Many Australians are still hoping America will come to our aid in a stand-off with a country like China but one expert believes we could be left on our own.
The book How to Defend Australia provides a disturbing reality check about China’s growing power and an acknowledgment of the challenges Australia faces as China seeks to take its place as the dominant player in East Asia.
Written by Professor Hugh White, a former senior official in the Department of Defence, and senior adviser to former defence minister Kim Beazley and prime minister Bob Hawke, it urges Australians to consider the risks emerging in the region and how to prepare for a very different future.
“There is still a deep reluctance among political leaders of both sides of politics to really acknowledge the seriousness of the situation,” Prof White told news.com.au.
Prof White’s book was released in July and provided a blunt assessment of the strategic risks Australia faces in the region and how it could build up the military to protect itself without relying on America.
It hoped to spark a rethink of Australia’s defence policy, recognising that things have changed and that America’s dominance in East Asia will likely diminish in the future and leave Australia to defend itself.
But Prof White said many people still seemed to be clinging to the idea that Australia didn’t have to choose between China and the US.
“A lot argue that we would be mad to abandon the US alliance and I agree but what if they abandon us?” the professor of strategic studies at Australian National University said.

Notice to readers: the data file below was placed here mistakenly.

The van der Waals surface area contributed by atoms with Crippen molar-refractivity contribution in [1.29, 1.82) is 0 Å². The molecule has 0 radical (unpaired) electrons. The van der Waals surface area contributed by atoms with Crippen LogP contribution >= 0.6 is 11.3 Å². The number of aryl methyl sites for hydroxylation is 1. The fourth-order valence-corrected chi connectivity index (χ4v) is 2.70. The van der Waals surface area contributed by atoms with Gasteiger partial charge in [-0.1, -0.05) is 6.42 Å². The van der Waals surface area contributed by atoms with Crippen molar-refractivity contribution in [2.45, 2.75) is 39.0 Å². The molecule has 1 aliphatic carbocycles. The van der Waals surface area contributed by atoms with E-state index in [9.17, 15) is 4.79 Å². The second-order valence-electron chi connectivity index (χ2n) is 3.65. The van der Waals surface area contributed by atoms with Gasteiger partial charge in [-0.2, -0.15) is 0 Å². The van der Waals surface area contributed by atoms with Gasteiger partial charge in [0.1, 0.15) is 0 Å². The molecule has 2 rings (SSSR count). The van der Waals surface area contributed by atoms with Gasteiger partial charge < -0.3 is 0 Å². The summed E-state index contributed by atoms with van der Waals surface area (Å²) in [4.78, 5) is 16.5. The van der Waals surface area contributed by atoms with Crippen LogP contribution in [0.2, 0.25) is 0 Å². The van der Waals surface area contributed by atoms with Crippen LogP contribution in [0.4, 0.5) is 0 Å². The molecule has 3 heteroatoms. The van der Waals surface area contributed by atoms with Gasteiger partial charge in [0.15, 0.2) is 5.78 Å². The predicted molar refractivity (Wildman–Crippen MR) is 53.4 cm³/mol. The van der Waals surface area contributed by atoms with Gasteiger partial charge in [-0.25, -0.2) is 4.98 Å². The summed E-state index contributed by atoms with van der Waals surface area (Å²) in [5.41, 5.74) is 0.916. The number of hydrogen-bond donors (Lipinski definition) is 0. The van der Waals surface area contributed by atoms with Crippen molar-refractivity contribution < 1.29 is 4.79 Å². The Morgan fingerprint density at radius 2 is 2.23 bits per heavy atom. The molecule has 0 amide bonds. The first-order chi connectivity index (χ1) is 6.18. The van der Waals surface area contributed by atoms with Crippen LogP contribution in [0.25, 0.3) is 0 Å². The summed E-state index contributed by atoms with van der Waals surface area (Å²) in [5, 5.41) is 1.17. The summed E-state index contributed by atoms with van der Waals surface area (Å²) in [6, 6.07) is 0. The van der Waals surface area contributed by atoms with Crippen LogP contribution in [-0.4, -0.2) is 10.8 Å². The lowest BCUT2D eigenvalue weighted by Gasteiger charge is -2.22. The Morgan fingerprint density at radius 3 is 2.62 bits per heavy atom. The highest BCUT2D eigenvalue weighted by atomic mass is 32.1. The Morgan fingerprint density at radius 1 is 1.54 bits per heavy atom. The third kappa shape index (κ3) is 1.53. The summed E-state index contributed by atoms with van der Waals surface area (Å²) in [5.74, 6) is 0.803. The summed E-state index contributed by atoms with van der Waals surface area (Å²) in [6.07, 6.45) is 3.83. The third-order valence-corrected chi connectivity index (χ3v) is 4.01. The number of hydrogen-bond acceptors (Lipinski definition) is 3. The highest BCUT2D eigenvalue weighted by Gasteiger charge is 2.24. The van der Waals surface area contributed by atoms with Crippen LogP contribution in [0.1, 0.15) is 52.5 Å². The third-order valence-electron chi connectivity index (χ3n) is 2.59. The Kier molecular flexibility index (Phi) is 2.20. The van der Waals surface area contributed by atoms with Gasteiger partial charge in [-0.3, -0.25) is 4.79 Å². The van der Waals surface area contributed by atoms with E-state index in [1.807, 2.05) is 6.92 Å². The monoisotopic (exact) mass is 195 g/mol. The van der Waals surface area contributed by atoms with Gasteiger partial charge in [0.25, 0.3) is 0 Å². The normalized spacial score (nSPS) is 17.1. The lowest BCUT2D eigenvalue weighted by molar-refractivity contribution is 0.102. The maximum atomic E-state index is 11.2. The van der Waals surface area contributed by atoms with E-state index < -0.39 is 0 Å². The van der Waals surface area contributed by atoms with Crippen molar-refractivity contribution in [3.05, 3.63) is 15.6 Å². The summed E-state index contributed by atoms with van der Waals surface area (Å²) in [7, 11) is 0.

“Neither side of politics is taking China’s challenge seriously and even if they do, they are saying we should cling more tightly to the US.
“My argument is I don’t think US support is a durable solution,” he said. “I think it’s likely the US will eventually withdraw from Asia, which is why I’m sceptical of (US Secretary of State) Mike Pompeo saying the US will push back”.
Mr Pompeo was in Australia earlier this month and confirmed America’s commitment to the region.
“Let me be clear — the United States is a Pacific nation. We care deeply about what happens here and we’re here to stay,” he told reporters.
“We think of this as an unbreakable relationship — grounded in our shared values of democracy, the rule of law and human rights.”
Despite the strong words, Prof White said the US was not doing anything to push back.
“Saying it isn’t doing it,” he said. “We need to think about how Australia can stand up for itself in an Asia that is not dominated by America.”
Prof White’s book comes as warnings about China’s ambitions become louder, with Liberal MP Andrew Hastie, head of the parliament’s intelligence committee, warning Australia needed to be “clear-eyed” about its position in the world and if the challenges were not understood, “choices will be made for us”.
WHAT ARE THE THREATS?
If there’s one easy way to understand Australia’s vulnerability, you only have to look at its neighbours — the threat is not just about China.
Australia has got used to being one of the biggest economies in the region. In the 1980s Australia had the second-biggest economy in Asia, after Japan.